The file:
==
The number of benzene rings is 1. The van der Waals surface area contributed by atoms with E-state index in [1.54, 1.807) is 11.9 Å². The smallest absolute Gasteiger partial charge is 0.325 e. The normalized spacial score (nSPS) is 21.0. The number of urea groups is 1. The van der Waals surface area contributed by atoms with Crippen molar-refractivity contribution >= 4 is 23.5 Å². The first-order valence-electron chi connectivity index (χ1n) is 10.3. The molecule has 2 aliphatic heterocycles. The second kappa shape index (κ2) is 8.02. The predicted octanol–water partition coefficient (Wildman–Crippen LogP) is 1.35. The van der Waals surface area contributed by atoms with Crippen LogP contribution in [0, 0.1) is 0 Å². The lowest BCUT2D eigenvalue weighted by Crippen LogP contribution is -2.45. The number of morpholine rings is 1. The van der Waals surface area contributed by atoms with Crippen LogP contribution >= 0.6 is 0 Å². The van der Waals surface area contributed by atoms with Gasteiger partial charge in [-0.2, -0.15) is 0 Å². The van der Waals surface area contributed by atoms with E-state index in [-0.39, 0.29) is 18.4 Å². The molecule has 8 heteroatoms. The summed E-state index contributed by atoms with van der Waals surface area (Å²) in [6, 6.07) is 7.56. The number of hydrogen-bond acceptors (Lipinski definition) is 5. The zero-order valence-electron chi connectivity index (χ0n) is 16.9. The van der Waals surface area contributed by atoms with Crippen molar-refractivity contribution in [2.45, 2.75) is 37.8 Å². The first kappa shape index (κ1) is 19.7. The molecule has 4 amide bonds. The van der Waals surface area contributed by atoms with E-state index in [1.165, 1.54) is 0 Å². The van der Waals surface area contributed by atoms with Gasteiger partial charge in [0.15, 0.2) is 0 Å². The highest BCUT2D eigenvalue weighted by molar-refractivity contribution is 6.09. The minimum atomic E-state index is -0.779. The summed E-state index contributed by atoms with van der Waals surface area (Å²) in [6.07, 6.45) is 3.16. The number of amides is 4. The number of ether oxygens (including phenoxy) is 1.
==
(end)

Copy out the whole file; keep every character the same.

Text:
The number of benzene rings is 1. The van der Waals surface area contributed by atoms with E-state index in [1.54, 1.807) is 11.9 Å². The smallest absolute Gasteiger partial charge is 0.325 e. The normalized spacial score (nSPS) is 21.0. The number of urea groups is 1. The van der Waals surface area contributed by atoms with Crippen molar-refractivity contribution >= 4 is 23.5 Å². The first-order valence-electron chi connectivity index (χ1n) is 10.3. The molecule has 2 aliphatic heterocycles. The second kappa shape index (κ2) is 8.02. The predicted octanol–water partition coefficient (Wildman–Crippen LogP) is 1.35. The van der Waals surface area contributed by atoms with Crippen LogP contribution in [0, 0.1) is 0 Å². The lowest BCUT2D eigenvalue weighted by Crippen LogP contribution is -2.45. The number of morpholine rings is 1. The van der Waals surface area contributed by atoms with Crippen LogP contribution >= 0.6 is 0 Å². The van der Waals surface area contributed by atoms with Gasteiger partial charge in [-0.2, -0.15) is 0 Å². The van der Waals surface area contributed by atoms with E-state index in [-0.39, 0.29) is 18.4 Å². The molecule has 8 heteroatoms. The summed E-state index contributed by atoms with van der Waals surface area (Å²) in [6, 6.07) is 7.56. The number of hydrogen-bond acceptors (Lipinski definition) is 5. The zero-order valence-electron chi connectivity index (χ0n) is 16.9. The van der Waals surface area contributed by atoms with Crippen molar-refractivity contribution in [2.45, 2.75) is 37.8 Å². The first kappa shape index (κ1) is 19.7. The molecule has 4 amide bonds. The van der Waals surface area contributed by atoms with E-state index in [1.165, 1.54) is 0 Å². The van der Waals surface area contributed by atoms with Gasteiger partial charge in [0.15, 0.2) is 0 Å². The highest BCUT2D eigenvalue weighted by molar-refractivity contribution is 6.09. The minimum atomic E-state index is -0.779. The summed E-state index contributed by atoms with van der Waals surface area (Å²) in [6.07, 6.45) is 3.16. The number of amides is 4. The number of ether oxygens (including phenoxy) is 1.